Drawing Effective Technical Diagrams


As architects, we spend a good bit of time trying to get a very complicated set of ideas communicated in a clear, consistent, and understandable manner.  A simple diagram with a clear story can be very compelling.  A poor diagram can actively sink your efforts. 

A great example of a poor diagram appeared on the front page of the New York Times a few days ago.  This horrible diagram attempts to describe the complexity of the US Afghanistan Policy in the war we are fighting there.  The diagram didn’t have a clear message, metaphor, or organizational method that allowed key observations to be drawn from it.  (copied below)

About the only decision that this diagram supports is “simplify this.”  But there is no clear way recommendation on how to do that, the areas that need the focus first, or even the rationale for the complexity that has emerged. 

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So what can we do?  We live in a complex space.  We’ve all delivered complex diagrams before.

I got a note from another architect this morning pointing to a masters thesis produced in 2006 by Noah Iliinsky at the University of Washington.  This masters thesis, titled Generation of Complex Diagrams: How to Make Lasagna Instead of Spaghetti , provides a great deal of good information on how to tell if your diagram is any good, and how to develop a better diagram for the audience at hand.

Direct link to PDF: https://digital.lib.washington.edu/xmlui/bitstream/handle/1773/3100/iliinsky_complex_diagrams.pdf?sequence=1

Reference: https://digital.lib.washington.edu/xmlui/handle/1773/3100

It’s a good paper, and worth a look for any architect wanting to learn to improve the kinds of diagrams that they produce, and best guide the decisions that need to be made.

Comments (7)

  1. RHWhite says:

    Hi Nick,

    Thanks for the post. You are right, this drawing is horrible. Worst yet, credence has been given to it by appearing in the New York times. No doubt we’ll see this copied.

    I have seen drawings similar to this and typically they are drawn in this manner because the person who has rendered the drawing doesn’t really understand their subject matter and has spatial issues. At least they tried to apply the Gesault method of grouping like objects.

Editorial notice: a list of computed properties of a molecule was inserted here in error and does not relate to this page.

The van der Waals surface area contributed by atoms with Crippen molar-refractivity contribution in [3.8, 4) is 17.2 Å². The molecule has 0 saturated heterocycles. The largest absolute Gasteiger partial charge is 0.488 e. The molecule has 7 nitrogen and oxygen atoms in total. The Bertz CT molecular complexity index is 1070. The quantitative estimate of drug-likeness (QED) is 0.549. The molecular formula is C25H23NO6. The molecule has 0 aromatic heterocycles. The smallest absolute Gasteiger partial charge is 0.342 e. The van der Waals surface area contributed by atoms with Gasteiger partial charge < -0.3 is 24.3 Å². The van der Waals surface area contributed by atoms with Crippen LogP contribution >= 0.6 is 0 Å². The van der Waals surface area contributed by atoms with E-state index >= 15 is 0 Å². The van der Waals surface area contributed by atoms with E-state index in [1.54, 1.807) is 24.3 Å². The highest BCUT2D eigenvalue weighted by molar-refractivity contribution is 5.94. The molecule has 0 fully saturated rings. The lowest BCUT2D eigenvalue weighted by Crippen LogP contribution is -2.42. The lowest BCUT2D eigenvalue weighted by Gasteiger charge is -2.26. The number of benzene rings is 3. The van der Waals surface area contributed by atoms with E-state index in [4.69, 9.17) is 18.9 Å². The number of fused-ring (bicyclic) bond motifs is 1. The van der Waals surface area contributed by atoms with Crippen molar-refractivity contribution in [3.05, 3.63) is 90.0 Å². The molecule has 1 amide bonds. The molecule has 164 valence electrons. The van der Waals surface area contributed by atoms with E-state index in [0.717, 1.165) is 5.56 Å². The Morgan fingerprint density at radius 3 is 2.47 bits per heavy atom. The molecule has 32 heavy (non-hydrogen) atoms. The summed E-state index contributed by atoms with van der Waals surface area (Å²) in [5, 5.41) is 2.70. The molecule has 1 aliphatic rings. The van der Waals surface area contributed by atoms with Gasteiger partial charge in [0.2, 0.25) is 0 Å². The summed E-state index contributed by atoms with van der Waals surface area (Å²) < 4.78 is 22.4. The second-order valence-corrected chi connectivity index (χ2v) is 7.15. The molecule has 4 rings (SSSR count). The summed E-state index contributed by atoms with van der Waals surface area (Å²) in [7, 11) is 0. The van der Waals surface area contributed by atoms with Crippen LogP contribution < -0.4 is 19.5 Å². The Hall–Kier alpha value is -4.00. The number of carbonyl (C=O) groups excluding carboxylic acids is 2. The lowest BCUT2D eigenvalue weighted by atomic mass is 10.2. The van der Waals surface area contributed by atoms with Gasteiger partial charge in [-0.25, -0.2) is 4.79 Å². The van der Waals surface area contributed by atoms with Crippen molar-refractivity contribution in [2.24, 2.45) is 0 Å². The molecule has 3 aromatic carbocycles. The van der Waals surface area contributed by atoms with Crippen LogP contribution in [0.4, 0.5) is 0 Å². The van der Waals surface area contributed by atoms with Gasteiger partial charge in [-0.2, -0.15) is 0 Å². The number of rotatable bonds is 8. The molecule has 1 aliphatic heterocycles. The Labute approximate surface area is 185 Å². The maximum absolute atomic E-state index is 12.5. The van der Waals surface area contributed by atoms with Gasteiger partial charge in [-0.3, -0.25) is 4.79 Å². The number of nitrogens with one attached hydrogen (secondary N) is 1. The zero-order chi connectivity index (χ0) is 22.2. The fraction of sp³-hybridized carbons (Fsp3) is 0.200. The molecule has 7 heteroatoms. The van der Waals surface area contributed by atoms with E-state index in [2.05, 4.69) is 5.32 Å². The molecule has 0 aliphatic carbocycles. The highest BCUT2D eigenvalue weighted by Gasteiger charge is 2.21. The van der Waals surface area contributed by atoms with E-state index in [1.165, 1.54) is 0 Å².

There is much they could have done with line patterns and weighting if they felt all concepts required representation.

    This would have been better rendered using lines running in parallel joined by the arrows. The flow would enable the readers eye to travel easily thorugh the information.They could have even grouped some of the items into boxes thereby reducing the amount of ‘directional’ arrows. Even grouping them according to the major concerns (e.g. priorties, governance and support) would simplify this.  This drawing causes eratic eye movents resulting in mental fatigue. The information will not be absorbed by the reader.

    The use of the boxes doesn’t make much sense either. Why boxes all of a sudden. Is this something special?

  2. Rob Singers says:

    There’s only one thing to say to you Nick http://www.informationisbeautiful.net/ 🙂

  3. How can you say it’s a poor diagram when the NYT story takes the diagram out of context? This is slide 22 from a presentation. I haven’t seen slides 21 or 23, and I guess you and RH White haven’t either, but at least some military commanders (according to NBC’s Richard Engel) regarded the analysis as "genius".

    Some people may look at this and conclude "simplify this". Others may look at this and conclude "don’t expect simplistic solutions to work".

    In my view, the real problem is not the quality or complexity of the diagram, but the kind of thinking and communication processes that are needed to support intelligent decision-making.

    See my post on Visualizing Complexity

    http://demandingchange.blogspot.com/2010/04/visualizing-complexity.html

  4. NickMalik says:

    Hello Richard,

    You said: "In my view, the real problem is not the quality or complexity of the diagram, but the kind of thinking and communication processes that are needed to support intelligent decision-making."

    Fascinating.  I agree with the need for clear communication needed for intelligent decision-making. That said, I find it very difficult to look at the diagram above and find a clear message, or support for a clear decision.